• One can see the second process (a rejection of the right hemisphere’s world) in the way in which the decline of metaphoric understanding of ceremony and ritual into the inauthentic repetition of empty procedures in the Middle Ages prompted, not a revitalisation of metaphoric understanding, but an outright rejection of it, with the advent of the Reformation … The Reformation is the first great expression of the search for certainty in modern times. As Schleiermacher put it, the Reformation and the Enlightenment have this in common, that ‘everything mysterious and marvellous is proscribed … What is so compelling here is that the motive force behind the Reformation was the urge to regain authenticity, with which one can only be profoundly sympathetic. The path it soon took was that of the destruction of all means whereby the authentic could have been recaptured.
  • Decapitation of statues by the Reformers took place because of the confounding of the animate and the inanimate, and the impossibility of seeing that one can live in the other metaphorically. In a world where metaphoric understanding is lost we are reduced to ‘either/or’, as Koerner says. Either the statue is God or it is a thing: since it is ‘obviously’ not God, it must be a thing, and therefore ‘mere wood’, in which case it has no place in worship.
  • Protestantism being a manifestation of left-hemisphere cognition is – even though its conscious self-descriptions would deny this – itself inevitably linked to the will to power, since that is the agenda of the left hemisphere.
  • Removing the places of holiness, and effectively dispensing with the dimension of the sacred, eroded the power of the princes of the Church, but it helped to buttress the power of the secular state.
  • In essence the cardinal tenet of Christianity – the Word is made Flesh – becomes reversed, and the Flesh is made Word.
  • There are obvious continuities between the Reformation and the Enlightenment. They share the same marks of left-hemisphere domination: the banishment of wonder; the triumph of the explicit, and, with it, mistrust of metaphor; alienation from the embodied world of the flesh, and a consequent cerebralisation of life and experience.
  • The destruction of the sacerdotal power of the Church was a goal of the French Revolution, as it had been of the Reformation. The Reformation, however, had not been nakedly, explicitly, secular: it had purported to replace a corrupt religion with a purified one. All the same its effect had been to transfer power from the sacerdotal base of the Catholic Church to the state, an essential part of the relentless process of secularisation, in the broadest sense – by which I mean the re-presentation of human experience in purely rationalistic terms, necessarily exclusive of the Other, and the insistence that all questions concerning morality and human welfare can and should be settled within those terms – which I would see as the agenda of the left hemisphere.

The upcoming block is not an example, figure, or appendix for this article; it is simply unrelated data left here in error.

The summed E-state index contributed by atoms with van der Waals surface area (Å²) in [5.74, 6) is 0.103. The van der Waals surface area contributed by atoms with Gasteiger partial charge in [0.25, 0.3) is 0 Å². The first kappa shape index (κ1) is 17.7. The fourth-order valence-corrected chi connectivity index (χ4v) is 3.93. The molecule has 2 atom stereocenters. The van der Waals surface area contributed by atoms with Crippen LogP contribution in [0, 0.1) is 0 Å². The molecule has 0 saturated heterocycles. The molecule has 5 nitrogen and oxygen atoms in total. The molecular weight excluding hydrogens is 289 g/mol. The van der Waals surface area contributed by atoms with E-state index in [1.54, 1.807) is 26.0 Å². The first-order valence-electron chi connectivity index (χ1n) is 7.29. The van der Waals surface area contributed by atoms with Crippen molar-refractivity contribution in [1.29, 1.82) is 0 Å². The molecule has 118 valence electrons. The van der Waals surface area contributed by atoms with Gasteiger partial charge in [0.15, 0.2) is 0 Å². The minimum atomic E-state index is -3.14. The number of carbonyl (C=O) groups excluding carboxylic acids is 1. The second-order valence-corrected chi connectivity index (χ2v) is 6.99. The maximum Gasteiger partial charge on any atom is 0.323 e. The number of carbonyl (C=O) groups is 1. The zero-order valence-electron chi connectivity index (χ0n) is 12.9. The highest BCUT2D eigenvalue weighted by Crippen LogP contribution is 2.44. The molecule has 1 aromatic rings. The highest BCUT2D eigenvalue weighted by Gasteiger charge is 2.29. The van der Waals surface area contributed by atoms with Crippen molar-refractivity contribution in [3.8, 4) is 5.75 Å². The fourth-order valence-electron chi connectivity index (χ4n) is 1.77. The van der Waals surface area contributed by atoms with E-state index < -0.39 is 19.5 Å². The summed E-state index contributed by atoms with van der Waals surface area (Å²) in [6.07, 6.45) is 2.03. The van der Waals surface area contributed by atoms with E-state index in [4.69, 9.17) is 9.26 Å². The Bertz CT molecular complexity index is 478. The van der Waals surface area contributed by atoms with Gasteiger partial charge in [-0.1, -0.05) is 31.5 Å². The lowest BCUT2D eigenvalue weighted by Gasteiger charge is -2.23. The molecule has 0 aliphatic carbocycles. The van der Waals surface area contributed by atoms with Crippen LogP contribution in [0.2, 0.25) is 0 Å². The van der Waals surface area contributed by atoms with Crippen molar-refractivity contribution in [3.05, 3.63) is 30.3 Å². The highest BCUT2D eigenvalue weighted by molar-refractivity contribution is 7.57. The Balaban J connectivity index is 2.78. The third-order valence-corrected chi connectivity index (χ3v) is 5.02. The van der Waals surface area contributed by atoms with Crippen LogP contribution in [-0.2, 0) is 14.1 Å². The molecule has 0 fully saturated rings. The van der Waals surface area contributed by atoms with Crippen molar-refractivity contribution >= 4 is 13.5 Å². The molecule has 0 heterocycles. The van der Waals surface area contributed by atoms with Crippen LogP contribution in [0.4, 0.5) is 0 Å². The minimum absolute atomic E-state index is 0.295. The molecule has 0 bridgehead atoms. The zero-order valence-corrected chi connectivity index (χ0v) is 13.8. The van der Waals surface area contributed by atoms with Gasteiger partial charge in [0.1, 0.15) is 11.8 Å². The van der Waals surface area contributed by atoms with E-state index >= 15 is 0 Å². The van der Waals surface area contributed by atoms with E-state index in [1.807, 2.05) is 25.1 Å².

• The appeal to reason can lead to sweetness and light, but it can also be used to monitor and control, to constrict and repress, in keeping with my view that the aim of the left hemisphere is power. With time, a dark side to the Enlightenment became too obvious to conceal.
  • In Shakespeare, tragedy is no longer the result of a fatal flaw or error: time and again it lies in a clash between two ways of being in the world or looking at the world, neither of which has to be mistaken. In Shakespeare tragedy is in fact the result of the coming together of opposites.
  • Eichendorff said that Romanticism was the nostalgia of Protestants for the Catholic tradition.

Iain McGilchrist, The Master and His Emissary


You can read most of my more impromptu stuff here (cathartic venting) and here (the only social medium I frequent, because people there are quirky, pleasant and real). Both should work in your RSS aggregator, like Feedly or Reeder, should you want to make a habit of it.

Wednesday, 12/22/21

The most efficacious argument

[W]hen the church itself is unhealthy or poorly led, a plan to start its revitalization with secular political actors and cultural Christianity — with Donald Trump and Eric Zemmour, presumably — seems destined for disappointment.

Social justice activists did not triumph … by first getting an opportunistically woke politician elected president and having her impose their doctrines by fiat. Their cultural advance has had political assistance, but it began with that most ancient power — the power of belief.

Which is also how Christian renewal has usually proceeded in the past. The politically powerful play a part, the half-believing come along, but it was the Dominicans and Franciscans who made the High Middle Ages, the Jesuits who drove the Counter-Reformation, the apostles and martyrs who spread the faith before Roman emperors adopted it.

It’s been that way from the very start. Kings eventually bowed before the crucifix, but in the worlds of the wisest Dominican, Thomas Aquinas, “the most efficacious argument” for Christ’s divinity is that “without the support of the secular power he has changed the whole world.”